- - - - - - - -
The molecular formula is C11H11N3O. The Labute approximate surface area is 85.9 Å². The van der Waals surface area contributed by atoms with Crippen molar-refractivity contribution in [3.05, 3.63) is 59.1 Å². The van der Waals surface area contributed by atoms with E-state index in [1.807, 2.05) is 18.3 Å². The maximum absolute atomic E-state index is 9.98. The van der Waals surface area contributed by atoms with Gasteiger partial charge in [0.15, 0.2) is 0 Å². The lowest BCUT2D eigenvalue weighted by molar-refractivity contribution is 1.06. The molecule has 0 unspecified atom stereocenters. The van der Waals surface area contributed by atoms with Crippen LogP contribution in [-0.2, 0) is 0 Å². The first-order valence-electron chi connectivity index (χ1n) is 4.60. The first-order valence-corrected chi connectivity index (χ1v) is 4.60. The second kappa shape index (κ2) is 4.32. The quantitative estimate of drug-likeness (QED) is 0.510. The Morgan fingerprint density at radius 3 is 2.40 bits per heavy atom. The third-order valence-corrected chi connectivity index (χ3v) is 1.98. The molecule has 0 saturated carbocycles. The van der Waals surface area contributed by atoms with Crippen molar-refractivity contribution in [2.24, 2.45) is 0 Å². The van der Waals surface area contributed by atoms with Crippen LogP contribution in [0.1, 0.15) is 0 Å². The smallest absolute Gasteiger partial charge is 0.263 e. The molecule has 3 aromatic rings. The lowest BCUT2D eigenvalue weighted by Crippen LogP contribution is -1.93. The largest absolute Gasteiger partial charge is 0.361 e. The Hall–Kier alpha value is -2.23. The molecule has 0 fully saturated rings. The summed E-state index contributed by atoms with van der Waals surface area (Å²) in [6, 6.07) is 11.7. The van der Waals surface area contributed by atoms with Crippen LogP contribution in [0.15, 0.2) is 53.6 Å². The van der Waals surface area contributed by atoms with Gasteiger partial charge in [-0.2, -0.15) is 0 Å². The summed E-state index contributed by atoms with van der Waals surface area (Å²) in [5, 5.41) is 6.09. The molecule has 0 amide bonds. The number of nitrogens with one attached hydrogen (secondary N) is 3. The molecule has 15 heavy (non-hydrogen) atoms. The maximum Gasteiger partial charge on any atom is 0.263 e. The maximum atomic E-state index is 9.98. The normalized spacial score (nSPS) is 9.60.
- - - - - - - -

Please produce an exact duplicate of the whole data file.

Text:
The molecular formula is C11H11N3O. The Labute approximate surface area is 85.9 Å². The van der Waals surface area contributed by atoms with Crippen molar-refractivity contribution in [3.05, 3.63) is 59.1 Å². The van der Waals surface area contributed by atoms with E-state index in [1.807, 2.05) is 18.3 Å². The maximum absolute atomic E-state index is 9.98. The van der Waals surface area contributed by atoms with Gasteiger partial charge in [0.15, 0.2) is 0 Å². The lowest BCUT2D eigenvalue weighted by molar-refractivity contribution is 1.06. The molecule has 0 unspecified atom stereocenters. The van der Waals surface area contributed by atoms with Crippen LogP contribution in [-0.2, 0) is 0 Å². The first-order valence-electron chi connectivity index (χ1n) is 4.60. The first-order valence-corrected chi connectivity index (χ1v) is 4.60. The second kappa shape index (κ2) is 4.32. The quantitative estimate of drug-likeness (QED) is 0.510. The Morgan fingerprint density at radius 3 is 2.40 bits per heavy atom. The third-order valence-corrected chi connectivity index (χ3v) is 1.98. The molecule has 0 saturated carbocycles. The van der Waals surface area contributed by atoms with Crippen molar-refractivity contribution in [2.24, 2.45) is 0 Å². The van der Waals surface area contributed by atoms with Crippen LogP contribution in [0.1, 0.15) is 0 Å². The smallest absolute Gasteiger partial charge is 0.263 e. The molecule has 3 aromatic rings. The lowest BCUT2D eigenvalue weighted by Crippen LogP contribution is -1.93. The largest absolute Gasteiger partial charge is 0.361 e. The Hall–Kier alpha value is -2.23. The molecule has 0 fully saturated rings. The summed E-state index contributed by atoms with van der Waals surface area (Å²) in [6, 6.07) is 11.7. The van der Waals surface area contributed by atoms with Crippen LogP contribution in [0.15, 0.2) is 53.6 Å². The van der Waals surface area contributed by atoms with Gasteiger partial charge in [-0.2, -0.15) is 0 Å². The summed E-state index contributed by atoms with van der Waals surface area (Å²) in [5, 5.41) is 6.09. The molecule has 0 amide bonds. The number of nitrogens with one attached hydrogen (secondary N) is 3. The molecule has 15 heavy (non-hydrogen) atoms. The maximum Gasteiger partial charge on any atom is 0.263 e. The maximum atomic E-state index is 9.98. The normalized spacial score (nSPS) is 9.60.